Commonwealth v. French (Lawyers Weekly No. 10-031-17)
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COMMONWEALTH vs. ERIC S. FRENCH.
February 14, 2017.
Breaking and Entering. Larceny. Practice, Criminal, Required finding. Evidence, Fingerprints, Identification. Identification.
Following a jury-waived trial in the District Court, a judge found the defendant, Eric S. French, guilty of breaking and entering in the daytime with the intent to commit a felony, in violation of G. L. c. 266, § 18, and larceny of property over $ 250, in violation of G. L. c. 266, § 30 (1). The defendant appealed, arguing that the evidence was insufficient to support the convictions. The Appeals Court, in a divided decision, affirmed the judgments. See Commonwealth v. French, 88 Mass. App. Ct. 477 (2015). The case is now before this court on further appellate review. Because we conclude that the evidence was not sufficient to find, beyond a reasonable doubt, that the defendant committed the crimes charged, we reverse.
Background. The convictions stem from a break-in and robbery that occurred at a market in Springfield in August, 2013. At trial, one of the proprietors of the store testified that she closed the store at 6 P.M. on August 30. She returned to the store “during the night” after being notified of a break-in. When she arrived she saw that “[s]omebody had broken in on the side window and taken the panel out and climbed in.” She also testified that approximately $ 400 to $ 500 worth of cigarettes had been stolen.
Several Springfield police officers also testified. Officer Eugene Rooke responded to a call to go to the market on the morning of August 31, and arrived there with his partner at approximately 7:20 A.M. When they arrived, they spoke with two men who lived next door to the store and who had alerted the police that a front window to the store was “missing.” Officer Rooke saw that the plexiglass window pane from the window located to the right of the front door had been removed and was set against the door. Photographs entered as exhibits at trial show the plexiglass leaning against the front door, next to the window frame from which it had been removed.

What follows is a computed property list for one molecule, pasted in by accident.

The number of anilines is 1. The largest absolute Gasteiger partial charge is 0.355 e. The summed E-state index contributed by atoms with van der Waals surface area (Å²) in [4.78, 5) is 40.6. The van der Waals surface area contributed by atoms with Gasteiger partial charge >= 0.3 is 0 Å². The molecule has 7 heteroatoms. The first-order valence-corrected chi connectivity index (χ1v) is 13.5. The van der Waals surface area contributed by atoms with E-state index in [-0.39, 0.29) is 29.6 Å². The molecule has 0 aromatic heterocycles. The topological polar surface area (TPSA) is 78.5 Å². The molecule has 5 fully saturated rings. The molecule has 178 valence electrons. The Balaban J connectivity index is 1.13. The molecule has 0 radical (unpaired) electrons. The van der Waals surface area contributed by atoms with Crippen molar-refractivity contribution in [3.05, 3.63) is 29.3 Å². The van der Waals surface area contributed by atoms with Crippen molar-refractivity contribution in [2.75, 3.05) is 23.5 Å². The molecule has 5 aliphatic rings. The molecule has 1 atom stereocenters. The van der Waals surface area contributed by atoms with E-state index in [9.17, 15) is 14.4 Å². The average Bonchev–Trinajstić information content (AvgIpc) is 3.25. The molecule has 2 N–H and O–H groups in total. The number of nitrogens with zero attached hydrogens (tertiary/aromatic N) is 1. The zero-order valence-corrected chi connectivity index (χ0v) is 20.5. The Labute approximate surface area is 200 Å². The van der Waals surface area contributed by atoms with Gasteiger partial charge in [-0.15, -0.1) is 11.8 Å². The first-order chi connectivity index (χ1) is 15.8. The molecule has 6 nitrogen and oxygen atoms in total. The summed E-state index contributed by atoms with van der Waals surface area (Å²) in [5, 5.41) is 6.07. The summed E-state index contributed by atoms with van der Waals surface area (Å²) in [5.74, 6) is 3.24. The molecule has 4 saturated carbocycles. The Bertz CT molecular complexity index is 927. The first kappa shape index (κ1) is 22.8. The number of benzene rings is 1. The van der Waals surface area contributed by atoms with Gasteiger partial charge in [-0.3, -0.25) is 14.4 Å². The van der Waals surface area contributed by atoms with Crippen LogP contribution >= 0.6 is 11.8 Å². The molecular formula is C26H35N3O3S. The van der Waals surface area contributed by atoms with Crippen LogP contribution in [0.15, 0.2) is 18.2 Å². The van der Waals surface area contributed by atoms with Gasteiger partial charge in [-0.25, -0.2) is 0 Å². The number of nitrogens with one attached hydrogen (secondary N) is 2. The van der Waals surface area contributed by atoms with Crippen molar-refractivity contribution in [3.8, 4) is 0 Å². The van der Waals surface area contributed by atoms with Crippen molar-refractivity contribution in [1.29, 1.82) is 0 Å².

Officer Rooke estimated that when the plexiglass was intact, inside the window frame, the top of it was more than six feet, four inches from the ground. Additionally, he saw a milk crate on the ground nearby that he thought the perpetrator may have stood on to gain entry to the store (through the open window). Photographs show the milk crate on the ground, next to the plexiglass. Inside the store, Officer Rooke observed numerous items that would normally be on shelves located on the floor instead.
Detective Gifford Jenkins also responded to the scene after receiving a call to do so on the morning of August 31, at around 7 A.M. In the course of collecting evidence, Detective Jenkins recovered a latent fingerprint from the plexiglass. He testified that, on the basis of how he thought the plexiglass would sit in the window frame, the fingerprint was recovered from a portion of the plexiglass that was “up high.” If the plexiglass were sitting in the window frame as described by Detective Jenkins, the location of the fingerprint would have been, in his estimation, five feet, eight inches to six feet from the ground. When asked on cross-examination if he could identify which part of the plexiglass was the top half and which was the bottom half, he indicated that the “bottom” of the plexiglass, as he found it at the scene (that is, removed from the frame and leaning against the store’s front door), had a crack. When asked whether he “kn[e]w . . . for certain” which was the top of the plexiglass and which was the bottom, he responded “I’m just saying. I’m not sure. I mean that’s what it looks like to me.” He also testified that he took photographs inside the market but did not further dust for fingerprints.
Finally, Detective Juan Estrada, who is trained in fingerprint analysis, testified without objection that the latent fingerprint recovered from the plexiglass matched a known sample from the defendant. He also testified that a fingerprint cannot be dated and can remain on a surface for a long period of time.
Discussion. Where, as here, a defendant’s fingerprint at a crime scene constitutes the only identification evidence, “the prosecution must prove beyond a reasonable doubt that the fingerprint was placed there during the crime.” Commonwealth v. Morris, 422 Mass. 254, 257 (1996), citing Commonwealth v. LaCorte, 373 Mass. 700, 703 (1977). “The prosecution must couple the fingerprint with evidence which reasonably excludes the hypothesis that the fingerprint w[as] impressed at a time other than when the crime was being committed.” Commonwealth v. Fazzino, 27 Mass. App. Ct. 485, 487 (1989). See Commonwealth v. Baptista, 32 Mass. App. Ct. 910, 911 (1992). Even viewing the evidence in the light most favorable to the Commonwealth, as we must, see Commonwealth v. Latimore, 378 Mass. 671, 676-677 (1979), the Commonwealth has not done that here.